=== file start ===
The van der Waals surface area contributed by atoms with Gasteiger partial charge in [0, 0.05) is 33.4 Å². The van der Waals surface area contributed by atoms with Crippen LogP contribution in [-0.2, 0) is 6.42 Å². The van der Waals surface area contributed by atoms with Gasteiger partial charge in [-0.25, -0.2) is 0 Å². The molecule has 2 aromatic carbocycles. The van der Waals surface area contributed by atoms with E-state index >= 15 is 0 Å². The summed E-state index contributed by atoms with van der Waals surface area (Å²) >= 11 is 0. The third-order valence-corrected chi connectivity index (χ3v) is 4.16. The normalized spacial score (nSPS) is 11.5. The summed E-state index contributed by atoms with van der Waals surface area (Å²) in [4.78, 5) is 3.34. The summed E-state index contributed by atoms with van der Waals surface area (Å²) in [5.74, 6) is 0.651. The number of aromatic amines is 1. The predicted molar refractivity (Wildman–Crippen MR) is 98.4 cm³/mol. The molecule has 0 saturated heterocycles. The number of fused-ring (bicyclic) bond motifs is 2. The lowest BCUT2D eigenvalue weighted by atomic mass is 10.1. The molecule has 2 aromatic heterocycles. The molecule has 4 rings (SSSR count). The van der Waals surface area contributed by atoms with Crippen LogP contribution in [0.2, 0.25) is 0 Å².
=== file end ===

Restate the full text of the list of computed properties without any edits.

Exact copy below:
The van der Waals surface area contributed by atoms with Gasteiger partial charge in [0, 0.05) is 33.4 Å². The van der Waals surface area contributed by atoms with Crippen LogP contribution in [-0.2, 0) is 6.42 Å². The van der Waals surface area contributed by atoms with Gasteiger partial charge in [-0.25, -0.2) is 0 Å². The molecule has 2 aromatic carbocycles. The van der Waals surface area contributed by atoms with E-state index >= 15 is 0 Å². The summed E-state index contributed by atoms with van der Waals surface area (Å²) >= 11 is 0. The third-order valence-corrected chi connectivity index (χ3v) is 4.16. The normalized spacial score (nSPS) is 11.5. The summed E-state index contributed by atoms with van der Waals surface area (Å²) in [4.78, 5) is 3.34. The summed E-state index contributed by atoms with van der Waals surface area (Å²) in [5.74, 6) is 0.651. The number of aromatic amines is 1. The predicted molar refractivity (Wildman–Crippen MR) is 98.4 cm³/mol. The molecule has 0 saturated heterocycles. The number of fused-ring (bicyclic) bond motifs is 2. The lowest BCUT2D eigenvalue weighted by atomic mass is 10.1. The molecule has 2 aromatic heterocycles. The molecule has 4 rings (SSSR count). The van der Waals surface area contributed by atoms with Crippen LogP contribution in [0.2, 0.25) is 0 Å².